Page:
In the Unity game engine's implementation of RealSense, at least, the camera can track foot soles and toe joints as well as it can with palm and finger joints on the hands. This is because to the camera's internal image map, a sole looks like a palm and the toes look like fingers.
Here's a quite old video of me controlling and avatar's arms and fingers with movement of the feet and wiggling of the toes.
This method also works for controlling an object with leg movements, as the camera treats the knee as a large hand palm. The approach never got used outside of experiments though because by its very nature it was impractical, as the user would have to remove their pants / trousers for knee tracking or their shoes and socks for foot tracking. It may have more specific applications as a means of object control for physically disabled users though.
There is a less refined form of tracking in the SDK called Blob Tracking. Instead of looking for specific bone joints, it just reacts when it sees a large, relatively flat area and treats it as though it is seeing a palm. A disadvantage of this method is that you have to get the body area much closer to the camera lens before it triggers. If a user were lifting the sole of their shoe up to the cam then it may trigger though. The same goes for putting a knee near the camera.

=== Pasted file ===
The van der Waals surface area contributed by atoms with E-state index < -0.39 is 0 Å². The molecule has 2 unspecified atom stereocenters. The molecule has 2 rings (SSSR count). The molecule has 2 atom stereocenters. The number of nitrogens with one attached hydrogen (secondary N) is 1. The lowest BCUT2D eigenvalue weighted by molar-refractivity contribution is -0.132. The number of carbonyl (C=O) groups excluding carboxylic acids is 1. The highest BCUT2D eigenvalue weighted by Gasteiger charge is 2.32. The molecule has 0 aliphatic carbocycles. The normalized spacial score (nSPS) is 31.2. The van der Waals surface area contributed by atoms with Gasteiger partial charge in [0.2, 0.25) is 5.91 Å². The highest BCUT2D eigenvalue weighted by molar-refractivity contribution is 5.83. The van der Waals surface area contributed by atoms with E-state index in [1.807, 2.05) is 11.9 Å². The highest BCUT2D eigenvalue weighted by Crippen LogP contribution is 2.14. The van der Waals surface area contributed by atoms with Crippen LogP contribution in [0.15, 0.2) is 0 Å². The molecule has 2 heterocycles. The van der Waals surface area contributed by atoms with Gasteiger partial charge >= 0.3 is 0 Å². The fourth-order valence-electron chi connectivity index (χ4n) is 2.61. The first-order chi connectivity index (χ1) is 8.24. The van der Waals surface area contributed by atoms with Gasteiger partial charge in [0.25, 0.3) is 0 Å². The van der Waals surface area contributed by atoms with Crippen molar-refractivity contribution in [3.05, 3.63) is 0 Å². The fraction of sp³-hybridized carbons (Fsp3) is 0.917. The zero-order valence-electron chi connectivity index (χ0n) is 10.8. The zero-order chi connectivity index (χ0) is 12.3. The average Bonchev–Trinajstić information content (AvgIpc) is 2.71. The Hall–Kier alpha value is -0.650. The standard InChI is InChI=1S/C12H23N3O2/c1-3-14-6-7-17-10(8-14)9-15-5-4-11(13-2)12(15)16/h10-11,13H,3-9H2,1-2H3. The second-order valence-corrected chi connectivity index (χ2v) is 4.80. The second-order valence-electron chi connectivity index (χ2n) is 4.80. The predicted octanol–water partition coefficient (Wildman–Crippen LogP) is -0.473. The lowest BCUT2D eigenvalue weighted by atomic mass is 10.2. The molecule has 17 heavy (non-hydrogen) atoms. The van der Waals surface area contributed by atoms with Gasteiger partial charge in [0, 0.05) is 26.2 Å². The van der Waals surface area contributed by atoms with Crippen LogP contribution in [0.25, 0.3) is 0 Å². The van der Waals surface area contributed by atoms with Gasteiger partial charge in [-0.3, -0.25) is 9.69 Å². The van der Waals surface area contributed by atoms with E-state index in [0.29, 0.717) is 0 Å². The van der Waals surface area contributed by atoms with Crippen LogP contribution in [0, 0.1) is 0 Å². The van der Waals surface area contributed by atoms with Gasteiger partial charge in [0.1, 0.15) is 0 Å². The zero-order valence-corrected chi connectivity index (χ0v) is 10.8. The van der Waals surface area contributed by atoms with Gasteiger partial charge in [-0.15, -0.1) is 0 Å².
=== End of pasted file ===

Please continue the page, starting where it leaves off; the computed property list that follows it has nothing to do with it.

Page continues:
You could experiment with the toe-cap of a shoe but I'm not sure the surface area would be large enough to cause a reaction.
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I was wondering if you had the chance to check the suggestion provided by MartyG.
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